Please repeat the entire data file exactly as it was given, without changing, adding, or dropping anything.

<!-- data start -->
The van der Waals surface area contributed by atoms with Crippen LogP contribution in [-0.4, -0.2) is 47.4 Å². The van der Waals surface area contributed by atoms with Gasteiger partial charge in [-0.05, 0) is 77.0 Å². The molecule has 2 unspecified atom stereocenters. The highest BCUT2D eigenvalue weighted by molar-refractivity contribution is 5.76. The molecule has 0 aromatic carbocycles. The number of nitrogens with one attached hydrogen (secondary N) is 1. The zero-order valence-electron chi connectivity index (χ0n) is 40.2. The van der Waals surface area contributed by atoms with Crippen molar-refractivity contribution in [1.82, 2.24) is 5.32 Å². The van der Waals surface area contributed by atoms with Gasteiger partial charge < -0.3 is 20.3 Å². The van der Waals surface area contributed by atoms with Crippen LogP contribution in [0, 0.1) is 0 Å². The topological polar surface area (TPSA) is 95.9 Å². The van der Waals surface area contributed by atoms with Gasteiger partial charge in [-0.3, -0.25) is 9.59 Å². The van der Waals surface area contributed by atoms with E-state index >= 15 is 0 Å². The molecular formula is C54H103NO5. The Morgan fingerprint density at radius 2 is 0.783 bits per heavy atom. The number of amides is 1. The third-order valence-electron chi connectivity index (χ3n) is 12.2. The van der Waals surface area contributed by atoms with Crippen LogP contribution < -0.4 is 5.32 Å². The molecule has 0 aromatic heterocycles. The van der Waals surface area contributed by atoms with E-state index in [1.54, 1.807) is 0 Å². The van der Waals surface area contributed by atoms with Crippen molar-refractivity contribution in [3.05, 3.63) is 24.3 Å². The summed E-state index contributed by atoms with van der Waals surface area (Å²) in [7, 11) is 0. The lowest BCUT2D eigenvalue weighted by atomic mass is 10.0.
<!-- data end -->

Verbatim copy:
The van der Waals surface area contributed by atoms with Crippen LogP contribution in [-0.4, -0.2) is 47.4 Å². The van der Waals surface area contributed by atoms with Gasteiger partial charge in [-0.05, 0) is 77.0 Å². The molecule has 2 unspecified atom stereocenters. The highest BCUT2D eigenvalue weighted by molar-refractivity contribution is 5.76. The molecule has 0 aromatic carbocycles. The number of nitrogens with one attached hydrogen (secondary N) is 1. The zero-order valence-electron chi connectivity index (χ0n) is 40.2. The van der Waals surface area contributed by atoms with Crippen molar-refractivity contribution in [1.82, 2.24) is 5.32 Å². The van der Waals surface area contributed by atoms with Gasteiger partial charge < -0.3 is 20.3 Å². The van der Waals surface area contributed by atoms with Crippen LogP contribution in [0, 0.1) is 0 Å². The topological polar surface area (TPSA) is 95.9 Å². The van der Waals surface area contributed by atoms with Gasteiger partial charge in [-0.3, -0.25) is 9.59 Å². The van der Waals surface area contributed by atoms with E-state index >= 15 is 0 Å². The molecular formula is C54H103NO5. The Morgan fingerprint density at radius 2 is 0.783 bits per heavy atom. The number of amides is 1. The third-order valence-electron chi connectivity index (χ3n) is 12.2. The van der Waals surface area contributed by atoms with Crippen LogP contribution < -0.4 is 5.32 Å². The molecule has 0 aromatic heterocycles. The van der Waals surface area contributed by atoms with E-state index in [1.54, 1.807) is 0 Å². The van der Waals surface area contributed by atoms with Crippen molar-refractivity contribution in [3.05, 3.63) is 24.3 Å². The summed E-state index contributed by atoms with van der Waals surface area (Å²) in [7, 11) is 0. The lowest BCUT2D eigenvalue weighted by atomic mass is 10.0.